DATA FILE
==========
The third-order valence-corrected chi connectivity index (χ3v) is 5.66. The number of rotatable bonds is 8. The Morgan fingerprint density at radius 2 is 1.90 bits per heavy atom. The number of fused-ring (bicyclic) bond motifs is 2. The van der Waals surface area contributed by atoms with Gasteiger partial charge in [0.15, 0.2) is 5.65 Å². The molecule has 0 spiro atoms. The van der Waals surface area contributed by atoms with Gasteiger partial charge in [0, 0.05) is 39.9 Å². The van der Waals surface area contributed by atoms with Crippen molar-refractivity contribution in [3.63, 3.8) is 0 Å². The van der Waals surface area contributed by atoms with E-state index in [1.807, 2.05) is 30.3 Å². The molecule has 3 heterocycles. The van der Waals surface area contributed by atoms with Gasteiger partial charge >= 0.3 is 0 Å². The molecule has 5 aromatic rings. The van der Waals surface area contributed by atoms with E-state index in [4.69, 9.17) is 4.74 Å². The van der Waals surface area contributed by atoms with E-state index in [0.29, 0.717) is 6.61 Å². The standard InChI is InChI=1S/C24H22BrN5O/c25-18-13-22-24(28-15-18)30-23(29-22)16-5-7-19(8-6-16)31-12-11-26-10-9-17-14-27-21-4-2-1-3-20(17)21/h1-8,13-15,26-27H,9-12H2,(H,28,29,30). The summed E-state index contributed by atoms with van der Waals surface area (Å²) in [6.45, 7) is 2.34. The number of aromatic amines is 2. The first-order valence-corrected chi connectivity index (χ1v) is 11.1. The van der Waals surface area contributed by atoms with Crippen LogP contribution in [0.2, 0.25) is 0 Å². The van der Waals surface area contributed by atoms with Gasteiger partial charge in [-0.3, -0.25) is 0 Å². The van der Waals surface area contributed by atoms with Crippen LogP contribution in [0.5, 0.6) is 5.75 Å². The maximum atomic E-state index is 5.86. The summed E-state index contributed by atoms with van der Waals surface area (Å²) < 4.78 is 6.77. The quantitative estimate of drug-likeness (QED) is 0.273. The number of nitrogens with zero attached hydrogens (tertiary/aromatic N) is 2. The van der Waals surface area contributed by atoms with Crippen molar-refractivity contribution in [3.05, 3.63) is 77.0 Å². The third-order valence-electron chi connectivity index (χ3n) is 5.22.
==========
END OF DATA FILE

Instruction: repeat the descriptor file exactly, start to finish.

The third-order valence-corrected chi connectivity index (χ3v) is 5.66. The number of rotatable bonds is 8. The Morgan fingerprint density at radius 2 is 1.90 bits per heavy atom. The number of fused-ring (bicyclic) bond motifs is 2. The van der Waals surface area contributed by atoms with Gasteiger partial charge in [0.15, 0.2) is 5.65 Å². The molecule has 0 spiro atoms. The van der Waals surface area contributed by atoms with Gasteiger partial charge in [0, 0.05) is 39.9 Å². The van der Waals surface area contributed by atoms with Crippen molar-refractivity contribution in [3.63, 3.8) is 0 Å². The van der Waals surface area contributed by atoms with E-state index in [1.807, 2.05) is 30.3 Å². The molecule has 3 heterocycles. The van der Waals surface area contributed by atoms with Gasteiger partial charge >= 0.3 is 0 Å². The molecule has 5 aromatic rings. The van der Waals surface area contributed by atoms with E-state index in [4.69, 9.17) is 4.74 Å². The van der Waals surface area contributed by atoms with E-state index in [0.29, 0.717) is 6.61 Å². The standard InChI is InChI=1S/C24H22BrN5O/c25-18-13-22-24(28-15-18)30-23(29-22)16-5-7-19(8-6-16)31-12-11-26-10-9-17-14-27-21-4-2-1-3-20(17)21/h1-8,13-15,26-27H,9-12H2,(H,28,29,30). The summed E-state index contributed by atoms with van der Waals surface area (Å²) in [6.45, 7) is 2.34. The number of aromatic amines is 2. The first-order valence-corrected chi connectivity index (χ1v) is 11.1. The van der Waals surface area contributed by atoms with Crippen LogP contribution in [0.2, 0.25) is 0 Å². The van der Waals surface area contributed by atoms with Gasteiger partial charge in [-0.3, -0.25) is 0 Å². The van der Waals surface area contributed by atoms with Crippen LogP contribution in [0.5, 0.6) is 5.75 Å². The maximum atomic E-state index is 5.86. The summed E-state index contributed by atoms with van der Waals surface area (Å²) < 4.78 is 6.77. The quantitative estimate of drug-likeness (QED) is 0.273. The number of nitrogens with zero attached hydrogens (tertiary/aromatic N) is 2. The van der Waals surface area contributed by atoms with Crippen molar-refractivity contribution in [3.05, 3.63) is 77.0 Å². The third-order valence-electron chi connectivity index (χ3n) is 5.22.